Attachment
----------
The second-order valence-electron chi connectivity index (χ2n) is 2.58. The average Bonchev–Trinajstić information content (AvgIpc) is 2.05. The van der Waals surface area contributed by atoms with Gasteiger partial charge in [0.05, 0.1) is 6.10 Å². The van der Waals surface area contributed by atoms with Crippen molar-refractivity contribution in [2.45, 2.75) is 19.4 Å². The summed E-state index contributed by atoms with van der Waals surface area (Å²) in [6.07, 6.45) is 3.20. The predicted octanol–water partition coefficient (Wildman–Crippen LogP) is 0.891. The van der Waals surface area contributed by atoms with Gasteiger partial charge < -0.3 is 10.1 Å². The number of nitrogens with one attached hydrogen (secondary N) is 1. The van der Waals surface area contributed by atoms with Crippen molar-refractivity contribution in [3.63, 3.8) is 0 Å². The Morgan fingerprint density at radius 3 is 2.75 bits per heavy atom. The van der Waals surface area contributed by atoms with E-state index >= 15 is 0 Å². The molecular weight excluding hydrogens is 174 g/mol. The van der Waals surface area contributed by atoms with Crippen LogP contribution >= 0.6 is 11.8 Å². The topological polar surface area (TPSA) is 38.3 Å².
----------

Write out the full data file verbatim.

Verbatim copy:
The second-order valence-electron chi connectivity index (χ2n) is 2.58. The average Bonchev–Trinajstić information content (AvgIpc) is 2.05. The van der Waals surface area contributed by atoms with Gasteiger partial charge in [0.05, 0.1) is 6.10 Å². The van der Waals surface area contributed by atoms with Crippen molar-refractivity contribution in [2.45, 2.75) is 19.4 Å². The summed E-state index contributed by atoms with van der Waals surface area (Å²) in [6.07, 6.45) is 3.20. The predicted octanol–water partition coefficient (Wildman–Crippen LogP) is 0.891. The van der Waals surface area contributed by atoms with Gasteiger partial charge < -0.3 is 10.1 Å². The number of nitrogens with one attached hydrogen (secondary N) is 1. The van der Waals surface area contributed by atoms with Crippen molar-refractivity contribution in [3.63, 3.8) is 0 Å². The Morgan fingerprint density at radius 3 is 2.75 bits per heavy atom. The van der Waals surface area contributed by atoms with E-state index >= 15 is 0 Å². The molecular weight excluding hydrogens is 174 g/mol. The van der Waals surface area contributed by atoms with Crippen LogP contribution >= 0.6 is 11.8 Å². The topological polar surface area (TPSA) is 38.3 Å².